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  • By Louis Markos

Dante on Freedom

Author’s Introduction: Imagine if Homer, Virgil, Dante, Chaucer, and the other great poets of ancient Greece, Rome, and the Middle Ages had been given the gift, not only to peer into the twenty-first century, but to correspond with us who live in that most confusing and rudderless of centuries. Had it been in their power to do both of those things, what might they say to us? How would they advise us to live our lives? What wisdom from their experience and from their timeless poems might they choose to pass down to us?

Dante: On Freedom

Purgatory is about one thing and one thing only: freedom.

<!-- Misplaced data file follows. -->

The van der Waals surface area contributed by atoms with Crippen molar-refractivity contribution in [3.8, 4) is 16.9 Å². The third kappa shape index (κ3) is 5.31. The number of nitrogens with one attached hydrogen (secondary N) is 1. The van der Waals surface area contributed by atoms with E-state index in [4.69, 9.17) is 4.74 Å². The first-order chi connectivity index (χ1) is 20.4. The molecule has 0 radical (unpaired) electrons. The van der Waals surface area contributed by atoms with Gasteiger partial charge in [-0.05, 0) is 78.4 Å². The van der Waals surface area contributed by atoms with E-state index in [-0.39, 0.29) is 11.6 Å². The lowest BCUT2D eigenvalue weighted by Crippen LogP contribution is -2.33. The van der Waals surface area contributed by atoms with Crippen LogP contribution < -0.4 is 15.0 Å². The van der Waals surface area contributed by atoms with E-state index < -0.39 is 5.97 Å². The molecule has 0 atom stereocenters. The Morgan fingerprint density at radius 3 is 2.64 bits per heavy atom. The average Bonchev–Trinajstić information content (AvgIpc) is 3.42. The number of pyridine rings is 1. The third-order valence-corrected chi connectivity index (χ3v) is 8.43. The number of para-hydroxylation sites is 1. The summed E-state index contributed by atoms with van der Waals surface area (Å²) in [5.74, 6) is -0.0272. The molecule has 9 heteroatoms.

Yes, when Jesus died on the Cross, he paid the penalty for our sins and brought us back into a right relationship with the Father. On that terrible day, the Herculean labor of salvation was completed, paving the way for the final defeat of Satan, Sin, and Death on that first glorious Easter morning.

But that, as I learned on my journey, was not the end of the story. We are saved by grace, but that does not mean we are ready to leap directly into the arms of God. As the children of Israel wandered forty years in the desert before they could cross the Jordan into the Land of Canaan, so our souls must take the long road up the mountain of purgatory before they will be ready to enter the true Promised Land of heaven.

The truth of this analogy struck me with the force of a revelation as I stood at the base of purgatory and watched a boat full of saved souls approach the shore. The boat was guided by an angel whose wings propelled it through the water at remarkable speed. But the sound of beating wings and rushing waters was drowned out by the joyous singing of the saints: in exitu Israel de Aegypto; “when Israel out of Egypt came.”